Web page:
From our sister site Art Practical, today we bring you a review of Lalla Essaydi’s photographs now on view at at Jenkins Johnson Gallery in San Francisco. Author Danica Willard Sachs notes that in Essaydi’s work, “the effect of the ceremonial fabrics and calligraphy is to flatten the women into almost abstract images that retreat into the background like furniture.” This article was originally published on February 24, 2014.
Lalla Essaydi’s highly staged tableaux employ the domestic spaces of her native Morocco to challenge the Orientalist imaging of Arab women. New Beauty at Jenkins Johnson Gallery brings together sixteen photographs from the artist’s two most recent series, Harem Revisited and Bullets Revisited, which expand her investigation of the harem as an architectural and social structure of confinement for women in Islamic culture.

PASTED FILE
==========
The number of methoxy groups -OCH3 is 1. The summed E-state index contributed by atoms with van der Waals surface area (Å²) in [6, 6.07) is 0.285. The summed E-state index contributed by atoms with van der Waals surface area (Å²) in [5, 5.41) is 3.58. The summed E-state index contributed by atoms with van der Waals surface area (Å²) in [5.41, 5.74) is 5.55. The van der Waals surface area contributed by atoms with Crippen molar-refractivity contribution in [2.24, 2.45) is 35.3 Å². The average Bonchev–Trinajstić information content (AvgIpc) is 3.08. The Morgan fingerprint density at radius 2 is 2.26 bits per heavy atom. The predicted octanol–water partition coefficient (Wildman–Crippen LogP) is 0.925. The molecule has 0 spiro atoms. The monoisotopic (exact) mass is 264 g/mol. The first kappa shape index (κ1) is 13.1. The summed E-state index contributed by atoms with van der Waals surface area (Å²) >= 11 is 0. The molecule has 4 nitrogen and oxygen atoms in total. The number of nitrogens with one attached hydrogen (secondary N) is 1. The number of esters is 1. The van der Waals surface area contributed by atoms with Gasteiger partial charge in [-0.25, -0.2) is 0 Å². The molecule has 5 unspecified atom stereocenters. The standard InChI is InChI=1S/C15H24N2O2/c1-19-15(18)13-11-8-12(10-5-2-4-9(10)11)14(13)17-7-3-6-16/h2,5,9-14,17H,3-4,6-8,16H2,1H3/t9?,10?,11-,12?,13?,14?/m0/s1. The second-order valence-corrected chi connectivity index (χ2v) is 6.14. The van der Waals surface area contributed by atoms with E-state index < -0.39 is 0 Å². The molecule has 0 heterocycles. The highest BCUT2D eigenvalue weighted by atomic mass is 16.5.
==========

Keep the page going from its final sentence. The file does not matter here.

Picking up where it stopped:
Essaydi’s large-format chromogenic prints, all shot in the isolated space of the harem in palaces and homes around Marrakech, are visually alluring. The pictured women glint with gold clothing and jewelry made from bullet casings, or are swathed in intricately adorned fabrics in saturated hues. For the models’ poses and groupings, the artist references an art-historical lineage that includes 19th-century painters Jean Auguste Dominique Ingres, Jean-Léon Gérôme, and Eugène Delacroix, twisting familiar imagery into disconcerting scenes.